Helms campaign literature sounded a drumbeat of warnings about black voter- registration drives. His campaign newspaper featured photographs of Hunt with Jesse L. Jackson and headlines like “Black Voter Registration Rises Sharply” and “Hunt Urges More Minority Registration.” Helms shamelessly mined the race issue. He called Hunt a “racist” for appealing to black votes on the basis of his support of civil rights measures. His press secretary Claude Allen, a black, tried to link Hunt with “queers.” Allen later apologized.

But Helms didn’t waver. On election eve, he accused Hunt of being supported by “homosexuals, the labor-union bosses and the crooks” and said he feared a large “bloc vote.” What did he mean? “The black vote,” Helms said.

That campaign also featured efforts to repress black voting: The 1991 DOJ memo noted that “Farr was the primary coordinator of the 1984 ‘ballot security’ program conducted by the NCGOP and 1984 Helms for Senate Committee. He coordinated several ‘ballot security’ activities in 1984, including a postcard mailing to voters in predominantly black precincts which was designed to serve as a basis to challenge voters on election day.”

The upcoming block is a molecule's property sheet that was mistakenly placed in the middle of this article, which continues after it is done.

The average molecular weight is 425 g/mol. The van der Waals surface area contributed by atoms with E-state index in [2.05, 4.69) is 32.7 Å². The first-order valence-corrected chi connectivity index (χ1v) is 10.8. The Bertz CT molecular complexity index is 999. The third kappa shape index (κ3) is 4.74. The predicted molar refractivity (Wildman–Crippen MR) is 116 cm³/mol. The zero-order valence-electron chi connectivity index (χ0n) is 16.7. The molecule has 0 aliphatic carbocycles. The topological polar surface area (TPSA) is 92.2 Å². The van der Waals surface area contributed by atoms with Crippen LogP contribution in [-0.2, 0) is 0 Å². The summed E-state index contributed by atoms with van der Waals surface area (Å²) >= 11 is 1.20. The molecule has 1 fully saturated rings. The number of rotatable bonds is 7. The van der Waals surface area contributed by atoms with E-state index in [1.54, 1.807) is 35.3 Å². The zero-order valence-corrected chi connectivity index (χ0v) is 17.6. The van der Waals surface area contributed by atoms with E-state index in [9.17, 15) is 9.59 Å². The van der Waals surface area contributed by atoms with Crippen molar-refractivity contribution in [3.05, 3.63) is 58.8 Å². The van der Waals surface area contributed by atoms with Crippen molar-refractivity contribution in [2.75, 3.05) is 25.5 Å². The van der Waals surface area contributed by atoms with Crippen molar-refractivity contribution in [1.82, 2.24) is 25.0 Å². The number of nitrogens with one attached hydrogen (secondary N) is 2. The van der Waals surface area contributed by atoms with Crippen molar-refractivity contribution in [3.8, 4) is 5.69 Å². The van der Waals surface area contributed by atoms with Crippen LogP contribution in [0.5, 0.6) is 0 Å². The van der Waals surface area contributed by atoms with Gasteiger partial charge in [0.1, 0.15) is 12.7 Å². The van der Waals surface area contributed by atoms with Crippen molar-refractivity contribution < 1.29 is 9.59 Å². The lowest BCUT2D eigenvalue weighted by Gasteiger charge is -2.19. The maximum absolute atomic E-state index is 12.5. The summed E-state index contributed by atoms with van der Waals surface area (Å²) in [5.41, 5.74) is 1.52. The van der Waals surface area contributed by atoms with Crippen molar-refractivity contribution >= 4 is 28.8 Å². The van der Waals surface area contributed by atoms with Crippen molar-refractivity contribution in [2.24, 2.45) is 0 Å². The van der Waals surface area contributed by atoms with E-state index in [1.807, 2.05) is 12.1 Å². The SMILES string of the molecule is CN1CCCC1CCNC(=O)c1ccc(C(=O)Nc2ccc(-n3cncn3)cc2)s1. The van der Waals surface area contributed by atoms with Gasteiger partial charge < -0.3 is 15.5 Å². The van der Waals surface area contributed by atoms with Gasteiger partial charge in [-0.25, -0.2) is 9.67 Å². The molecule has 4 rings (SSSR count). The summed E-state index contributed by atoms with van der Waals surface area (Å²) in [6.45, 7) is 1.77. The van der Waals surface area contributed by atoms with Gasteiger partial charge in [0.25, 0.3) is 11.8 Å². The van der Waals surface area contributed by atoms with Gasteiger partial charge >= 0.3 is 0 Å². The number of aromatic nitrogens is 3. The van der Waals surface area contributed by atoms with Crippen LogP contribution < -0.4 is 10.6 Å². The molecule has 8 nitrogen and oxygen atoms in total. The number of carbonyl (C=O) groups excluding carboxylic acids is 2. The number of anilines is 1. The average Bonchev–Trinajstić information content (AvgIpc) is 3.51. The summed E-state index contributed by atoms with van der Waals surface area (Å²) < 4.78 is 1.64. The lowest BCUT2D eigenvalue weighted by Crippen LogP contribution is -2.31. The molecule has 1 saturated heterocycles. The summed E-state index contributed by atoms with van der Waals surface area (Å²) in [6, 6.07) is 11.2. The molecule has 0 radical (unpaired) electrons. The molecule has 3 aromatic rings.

Farr was the second judicial nominee opposed by Scott on the grounds of racial animus. Scott’s decision has received criticism from some conservatives. On the allegations against Farr, Ethics and Public Policy Center president Ed Whelan wrote in National Review, “it appears that Senator Scott has allowed himself to be snookered.”

In the Washington Examiner, Quin Hillyer wrote, “Scott is blocking a superbly qualified nominee for no good reason. Worse, Scott is in effect saying that Democrats are right that Republicans don’t care about racism because every other one of his Republican colleagues and the entire conservative legal community has embraced a nominee about whom there are ‘lingering questions and potential past acts of discrimination.’” (Hillyer also argued that the 1984 postcard campaign was “legal and constructive and not even remotely racist.”)

Republicans and conservatives now face a choice: whether they’re willing to stand behind objections to judges and other nominees who have engaged in racially motivated practices to suppress non-white voting, leveled on these candidates from black Republicans like Tim Scott — or whether they will stand behind those practices.